3. Food Security is about more than food.  Income, the cost of food and other basic necessities matter. There are lots of ways to increase economic access and reduce the frequency of trading off one basic need against others at the household level.
  4. Driving innovation.  To tackle significant challenges and issues we need new ways to get to solutions. We will support, encourage and learn from creative, innovative disruptors who will help us find them.

Nourish and the Peterborough Food Action Network hosted an event, Hunger Bites: Putting Eating on the Agenda on Wednesday, May 17, 2017 to bring local voices together to inform a response on the proposed Strategy.  Thanks to everyone who attended.

Please take the opportunity to provide your thoughts before the consultation ends on May 31, 2017.  Nourish has pulled information together and made emailing a response to the Poverty Reduction Strategy Office easy by visiting http://nourishproject.ca/hunger-bites.  Please take the opportunity to have your voice heard on this important opportunity.



Learning Opportunities

Webinars and live-streaming conference presentations have become a great way to hear renowned specialists in the area of food insecurity and food systems.  Here is a link to some recent presentations or webinars that will be of interest to Peterborough Food Action Network members.  Please share with others you think may be interested.


1.PROOF Conference

PROOF – Food Insecurity Policy Research hosted a national conference, Advancing Food Insecurity Research in Canada at the University of Toronto on November 17 and 18, 2016.  Links to the plenary presentations and copies of slides are available here.

How is Food Insecurity Defined and Socially Constructed as a Policy Problem in Canada?  https://www.youtube.com/watch?v=1ndW2sKxtxY

Presenters: Herb Emery (University of New Brunswick), Craig Gundersen (University of Illinois), Catherine Mah (Memorial University), Lynn McIntyre (University of Calgary), Valerie Tarasuk (University of Toronto)

Insights from Other Countries https://www.youtube.com/watch?v=4F7UxQCed6o

Presenters: Colleen Heflin (University of Missouri), Rachel Loopstra (University of Oxford), James Ziliak (University of Kentucky)

The Social Construction of Food Insecurity https://www.youtube.com/watch?v=Z2bLG923Cfs

Presenters: Elizabeth Dowler (University of Warwick), Elaine Power (Queen’s University), Janet Poppendieck (City University of New York)

Using Research to Inform Advocacy https://www.youtube.com/watch?v=WSLUxKX81CM

Presenters: Diana Bronson (Food Secure Canada), Mary Ellen Prange (Ontario Society of Nutrition Professionals in Public Health (OSNPPH), Lauren Goodman (Inuit Tapiriit Kanatami (ITK))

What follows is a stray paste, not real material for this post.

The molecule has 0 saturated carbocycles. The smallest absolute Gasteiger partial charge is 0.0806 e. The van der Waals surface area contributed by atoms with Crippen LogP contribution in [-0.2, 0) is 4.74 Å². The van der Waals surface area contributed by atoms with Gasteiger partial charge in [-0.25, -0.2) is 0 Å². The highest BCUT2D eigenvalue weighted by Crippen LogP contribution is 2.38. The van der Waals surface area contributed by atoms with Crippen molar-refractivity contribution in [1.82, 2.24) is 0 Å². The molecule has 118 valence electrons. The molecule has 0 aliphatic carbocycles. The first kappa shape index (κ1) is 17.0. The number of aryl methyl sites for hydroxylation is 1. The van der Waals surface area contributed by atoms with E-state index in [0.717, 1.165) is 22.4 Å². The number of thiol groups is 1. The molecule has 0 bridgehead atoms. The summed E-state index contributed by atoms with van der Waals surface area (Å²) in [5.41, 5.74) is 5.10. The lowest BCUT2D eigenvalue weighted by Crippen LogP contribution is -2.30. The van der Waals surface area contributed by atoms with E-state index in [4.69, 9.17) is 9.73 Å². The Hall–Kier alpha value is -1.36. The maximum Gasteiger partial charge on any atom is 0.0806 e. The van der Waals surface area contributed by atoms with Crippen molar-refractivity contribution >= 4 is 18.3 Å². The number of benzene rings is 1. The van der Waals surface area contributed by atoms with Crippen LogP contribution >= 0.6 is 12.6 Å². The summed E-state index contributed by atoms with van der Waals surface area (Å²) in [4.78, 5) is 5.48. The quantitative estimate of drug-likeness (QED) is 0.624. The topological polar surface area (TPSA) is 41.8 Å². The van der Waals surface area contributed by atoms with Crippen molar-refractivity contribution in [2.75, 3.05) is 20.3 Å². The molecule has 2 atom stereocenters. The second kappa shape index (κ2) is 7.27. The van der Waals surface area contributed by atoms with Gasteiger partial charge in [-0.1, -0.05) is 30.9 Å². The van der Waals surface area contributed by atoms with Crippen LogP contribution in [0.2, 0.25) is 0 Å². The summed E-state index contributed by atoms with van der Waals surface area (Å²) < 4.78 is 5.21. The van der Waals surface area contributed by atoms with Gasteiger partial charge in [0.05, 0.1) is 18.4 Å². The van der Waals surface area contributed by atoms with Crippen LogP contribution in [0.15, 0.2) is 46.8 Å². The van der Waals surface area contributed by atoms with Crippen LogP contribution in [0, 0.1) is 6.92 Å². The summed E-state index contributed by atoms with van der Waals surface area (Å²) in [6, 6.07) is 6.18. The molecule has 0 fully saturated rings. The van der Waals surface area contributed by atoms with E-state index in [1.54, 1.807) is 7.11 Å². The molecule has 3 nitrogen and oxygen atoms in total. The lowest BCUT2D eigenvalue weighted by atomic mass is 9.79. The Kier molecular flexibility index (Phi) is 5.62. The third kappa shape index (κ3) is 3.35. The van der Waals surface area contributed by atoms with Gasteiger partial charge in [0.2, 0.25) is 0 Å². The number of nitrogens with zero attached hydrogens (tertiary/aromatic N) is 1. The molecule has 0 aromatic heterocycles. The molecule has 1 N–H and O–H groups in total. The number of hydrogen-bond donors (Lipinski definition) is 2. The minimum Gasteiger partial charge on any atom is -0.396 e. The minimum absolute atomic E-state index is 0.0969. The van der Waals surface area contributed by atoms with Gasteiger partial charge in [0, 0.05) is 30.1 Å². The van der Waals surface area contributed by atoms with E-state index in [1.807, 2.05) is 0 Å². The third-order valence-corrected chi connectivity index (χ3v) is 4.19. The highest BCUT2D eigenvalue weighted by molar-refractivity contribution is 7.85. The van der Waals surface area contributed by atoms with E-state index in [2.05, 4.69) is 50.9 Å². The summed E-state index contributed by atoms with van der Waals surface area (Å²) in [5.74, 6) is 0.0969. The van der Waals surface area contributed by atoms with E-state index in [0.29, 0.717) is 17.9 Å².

Future Research Directions https://www.youtube.com/watch?v=RuidBaL4R2Y

Discussants: Lynn McInytre (University of Calgary), Elaine Power (Queen’s University), Valerie Tarasuk (University of Toronto)


2 a) Food Insecurity Measurement in Canada: Interpreting the Statistics

A webinar was hosted by the Chronic Disease Prevention Alliance of Canada on February 8, 2017 entitled Food Insecurity Measurement in Canada: Interpreting the Statistics.


Presenters:  Valerie Tarasuk, PhD – Professor at University of Toronto and principal investigator of PROOF, Suzanne Galesloot, MSA, RD – Public Health Nutrition Provincial Lead at Alberta Health Services and Tracy Woloshyn, RD – Public Health Nutritionist at York Region Public Health

2 b) Food Insecurity Measurement in Canada:  Who is vulnerable to household food insecurity and what does this mean for policy and practice?

This second webinar, hosted by the Chronic Disease Prevention Alliance of Canada on April 13, 2017 looked more closely at what drives vulnerability to household food insecurity in Canada.

Presenters:   Valerie Tarasuk, PhD – Professor at University of Toronto and principal investigator of PROOF, Lynn McIntyre MD – Professor Emerita at University of Calgary and PROOF investigator, Pat Vanderkooy, RD – Public Affairs Manager, Dietitians of Canada.

Weblink to additional materials: http://www.cdpac.ca/content.php?doc=370
Additional responses to questions on the webinar http://www.cdpac.ca/media.php?mid=1611
3.Nourishing Communities  – Centre for Sustainable Food Systems Webinar Series

Social and Informal Economy of Food:  Eastern Ontario Webinar on March 1, 2017

Presentations on DIG – Durham Integrated Growers for  a Sustainable Community (featuring PFAN member Mary Anne Martin!), Black Duck Wild Rice (James Whetung of Curve Lake First Nation and Paula Anderson, PhD student in Indigenous Studies, Trent University), Hidden Harvest, Ottawa,  and Ontario East Alternative Land Use Services.


Social and Informal Economy of Food – Northwestern Ontario on March 14, 2017

Presentation topics:  Willow Springs Creative Centre, Foraging as a Social Economy in Northern Ontario: A Case Study of Aroland First Nation, Arthur Schupp Wild Foods, Nipigon annual blueberry festival, and the Algoma Highlands Blueberry Farm, Bearskin Lake First Nation, Cloverbelt Local Food Co-op


Social and Informal Economy of Food – Atlantic Canada and Northwest Territories  on March 15, 2017

Presentations topics: Seed Saving in Atlantic Canada (Seeds of Diversity and partner organizations), FarmWorks Investment Co-op,  JustUs! Centre for Small Farms, Kakisa, NT